While in Maine Earnshaw photographed 82-year-old Albert, the oldest and longest serving inmate in Maine who has been in and out of prison since he was 16; Robert, 70, who has spent nearly three decades in prison following a murder conviction and who now helps younger prisoners battling drug addiction; Steven, 63, who works out daily and buys his food from the commissary to avoid prison meals; and Norma, 77, Maine’s oldest female inmate who spends her days playing cards, knitting and counseling younger inmates.
“One of the things that really hit me is that yes, these people are in for violent offenses and are judged by society based on that original offense,” Earnshaw said. “But I learned that is not who they are and that they are so much more than that original offense [and] they have spent decades coming to terms with what they did.”
All four of her Maine subjects, Earnshaw said, are remorseful for their crimes and continue to work toward being better people within the microcosm of the prison population.
“Part of what I was doing was exploring ‘Are these people a threat to society at this point?’,” she said. “I am not trying to say they should not be punished — of course they should be — but our system really has this ‘eye for an eye’ component.”
When she sat down to talk to, record and photograph the elderly inmates, Earnshaw said something unexpected happened.
“I felt they had not had a connection to anyone for so long [and] I could see that in their eyes,” she said. “The fact I was asking so many questions about their lives meant so much to them.”
For Earnshaw, that also meant a lot.
“Sometimes as a photographer you feel you are taking more than you are giving,” she said. “I have not always felt comfortable with that [but] inside the prison I felt it was a very equal exchange.”
In fact, on her last day with Robert, the inmate told Earnshaw their time together had been the best days of his entire life.
“These people were thirsty for a connection with another human being,” she said. “Their whole world is behind walls.”
The aging process is hitting all three inmates she photographed a bit differently, Earnshaw said.
“Some of them were more dependent on the medical system,” she said. “Then there was Steven who told me he did not consider himself old until he was approached for this project.”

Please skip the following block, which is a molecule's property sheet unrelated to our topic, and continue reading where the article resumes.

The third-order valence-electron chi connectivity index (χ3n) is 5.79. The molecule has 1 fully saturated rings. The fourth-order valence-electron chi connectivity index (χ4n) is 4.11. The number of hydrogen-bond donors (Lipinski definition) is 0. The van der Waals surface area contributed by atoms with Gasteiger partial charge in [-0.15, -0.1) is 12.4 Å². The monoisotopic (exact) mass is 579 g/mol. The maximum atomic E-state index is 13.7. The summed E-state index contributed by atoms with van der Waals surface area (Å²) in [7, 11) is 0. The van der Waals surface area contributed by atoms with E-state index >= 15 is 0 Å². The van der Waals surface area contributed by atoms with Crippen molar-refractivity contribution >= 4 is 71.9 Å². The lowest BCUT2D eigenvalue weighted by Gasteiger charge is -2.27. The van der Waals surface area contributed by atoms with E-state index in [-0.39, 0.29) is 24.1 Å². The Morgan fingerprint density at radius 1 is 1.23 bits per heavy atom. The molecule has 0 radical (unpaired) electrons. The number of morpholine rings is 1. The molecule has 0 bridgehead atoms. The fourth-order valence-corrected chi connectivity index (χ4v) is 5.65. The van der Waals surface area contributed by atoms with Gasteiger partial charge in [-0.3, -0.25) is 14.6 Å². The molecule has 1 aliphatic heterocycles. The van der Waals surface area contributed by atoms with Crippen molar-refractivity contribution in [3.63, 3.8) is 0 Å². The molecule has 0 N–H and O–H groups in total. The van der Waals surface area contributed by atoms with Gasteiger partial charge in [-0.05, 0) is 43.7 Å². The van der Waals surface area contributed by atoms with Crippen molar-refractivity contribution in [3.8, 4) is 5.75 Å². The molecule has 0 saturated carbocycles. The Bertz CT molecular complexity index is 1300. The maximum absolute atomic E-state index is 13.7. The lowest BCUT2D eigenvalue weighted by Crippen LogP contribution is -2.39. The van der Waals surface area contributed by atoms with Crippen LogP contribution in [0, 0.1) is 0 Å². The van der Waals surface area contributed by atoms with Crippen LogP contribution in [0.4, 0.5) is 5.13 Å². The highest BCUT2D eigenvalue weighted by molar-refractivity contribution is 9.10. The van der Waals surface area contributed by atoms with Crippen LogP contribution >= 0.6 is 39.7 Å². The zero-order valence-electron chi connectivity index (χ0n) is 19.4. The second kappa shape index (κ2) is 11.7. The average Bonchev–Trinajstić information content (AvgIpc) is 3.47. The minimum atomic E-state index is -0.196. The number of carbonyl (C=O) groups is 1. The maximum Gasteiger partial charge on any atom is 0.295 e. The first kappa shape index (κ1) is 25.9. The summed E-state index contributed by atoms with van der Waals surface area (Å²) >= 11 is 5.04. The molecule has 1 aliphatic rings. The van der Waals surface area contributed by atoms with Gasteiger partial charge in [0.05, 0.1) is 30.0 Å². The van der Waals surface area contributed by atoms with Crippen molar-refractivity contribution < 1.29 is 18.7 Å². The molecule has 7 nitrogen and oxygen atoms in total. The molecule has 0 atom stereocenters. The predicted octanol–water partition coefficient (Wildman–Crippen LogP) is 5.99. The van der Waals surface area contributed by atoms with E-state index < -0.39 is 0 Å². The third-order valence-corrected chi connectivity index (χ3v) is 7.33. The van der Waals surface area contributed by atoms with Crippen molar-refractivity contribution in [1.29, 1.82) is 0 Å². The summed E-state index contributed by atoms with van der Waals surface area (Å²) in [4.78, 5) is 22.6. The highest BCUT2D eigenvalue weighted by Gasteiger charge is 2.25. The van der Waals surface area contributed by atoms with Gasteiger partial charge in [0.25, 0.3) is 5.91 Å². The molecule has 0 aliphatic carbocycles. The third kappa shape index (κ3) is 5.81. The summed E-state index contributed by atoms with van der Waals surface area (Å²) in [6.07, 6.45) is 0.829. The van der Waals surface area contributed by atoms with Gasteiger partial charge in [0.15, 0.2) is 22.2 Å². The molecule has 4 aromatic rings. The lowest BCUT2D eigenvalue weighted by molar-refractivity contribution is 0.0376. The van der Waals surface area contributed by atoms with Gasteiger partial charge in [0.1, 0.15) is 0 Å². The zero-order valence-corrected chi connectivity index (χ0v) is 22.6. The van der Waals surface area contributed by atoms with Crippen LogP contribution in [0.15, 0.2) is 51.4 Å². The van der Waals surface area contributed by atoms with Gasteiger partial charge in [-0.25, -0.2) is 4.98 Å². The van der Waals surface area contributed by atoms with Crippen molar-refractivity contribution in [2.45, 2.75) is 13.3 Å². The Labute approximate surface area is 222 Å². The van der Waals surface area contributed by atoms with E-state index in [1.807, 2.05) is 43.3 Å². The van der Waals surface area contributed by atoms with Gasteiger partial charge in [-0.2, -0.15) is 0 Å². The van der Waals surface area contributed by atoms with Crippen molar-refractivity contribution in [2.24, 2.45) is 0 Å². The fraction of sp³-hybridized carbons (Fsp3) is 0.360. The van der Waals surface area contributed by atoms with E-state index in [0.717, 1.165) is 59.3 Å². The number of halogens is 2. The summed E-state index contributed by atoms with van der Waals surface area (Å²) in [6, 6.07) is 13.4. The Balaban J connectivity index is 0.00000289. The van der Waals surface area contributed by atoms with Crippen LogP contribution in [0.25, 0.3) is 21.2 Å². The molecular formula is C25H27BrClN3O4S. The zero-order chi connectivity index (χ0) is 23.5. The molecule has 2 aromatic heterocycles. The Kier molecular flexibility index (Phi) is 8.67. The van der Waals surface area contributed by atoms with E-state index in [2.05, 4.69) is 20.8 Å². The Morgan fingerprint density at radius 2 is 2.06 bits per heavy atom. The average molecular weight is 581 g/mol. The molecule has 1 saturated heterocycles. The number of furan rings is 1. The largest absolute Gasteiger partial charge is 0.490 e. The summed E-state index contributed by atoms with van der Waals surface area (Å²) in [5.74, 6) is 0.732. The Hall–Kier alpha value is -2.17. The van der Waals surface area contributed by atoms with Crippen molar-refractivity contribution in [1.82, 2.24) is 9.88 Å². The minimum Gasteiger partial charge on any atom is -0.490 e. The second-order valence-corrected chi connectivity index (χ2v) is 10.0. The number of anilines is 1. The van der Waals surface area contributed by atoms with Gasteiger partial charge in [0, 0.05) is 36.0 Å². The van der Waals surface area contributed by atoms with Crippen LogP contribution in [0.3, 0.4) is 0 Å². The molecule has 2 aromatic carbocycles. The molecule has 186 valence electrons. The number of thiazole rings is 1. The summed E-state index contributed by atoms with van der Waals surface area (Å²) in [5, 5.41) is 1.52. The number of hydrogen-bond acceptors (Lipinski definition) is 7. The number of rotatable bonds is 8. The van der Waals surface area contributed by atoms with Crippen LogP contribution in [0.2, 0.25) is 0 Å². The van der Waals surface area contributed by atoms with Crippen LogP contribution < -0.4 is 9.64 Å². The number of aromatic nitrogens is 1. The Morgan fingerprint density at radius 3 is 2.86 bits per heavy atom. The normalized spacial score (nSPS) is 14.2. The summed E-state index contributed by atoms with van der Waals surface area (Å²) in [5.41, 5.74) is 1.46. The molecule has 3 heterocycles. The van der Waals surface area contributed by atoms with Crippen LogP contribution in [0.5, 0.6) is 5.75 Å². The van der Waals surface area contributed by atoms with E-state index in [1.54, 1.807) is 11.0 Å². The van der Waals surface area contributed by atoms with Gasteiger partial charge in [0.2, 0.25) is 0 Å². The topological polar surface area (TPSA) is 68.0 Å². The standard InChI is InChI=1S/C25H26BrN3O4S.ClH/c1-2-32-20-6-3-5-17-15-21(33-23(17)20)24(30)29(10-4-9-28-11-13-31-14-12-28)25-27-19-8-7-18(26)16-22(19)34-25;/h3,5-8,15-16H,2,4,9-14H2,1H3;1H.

But there is no denying people age at a faster rate in prison, Earnshaw said.
“From what I read, 55 is considered elderly in the prison system,” she said. “I definitely felt that from what I saw in Maine.”
“It’s a stressful environment and people just age faster,” she said. “There is a constant turnover of people, you don’t know who is going to be sleeping in your room, or when a door will slam or an alarm will go off [and] that all takes a toll.”
Inmates like Norma, Woolford said, just do the best they can day to day.
“She colors and she is an amazing knitter who makes these doilies that are very intricate,” Woolford said. “But her hands are starting to lose that ability so she is starting to lose that self-identity and is not able to do a lot of things she once could and that is scaring her.”
Norma does not have a prison job, Woolford said, but does interact and offer advice to the younger inmates.
“And she’s pretty ornery,” Woolford said.
Those are the very real, very human stories Earnshaw wants her images to tell.
“My goal is to create compassion for these people,” she said. “There is a real perception in this country that people in prison don’t deserve anything if they are in for committing violent crimes, but what if they are more than what they did? I think they are and I just hope other people will see them as human beings.”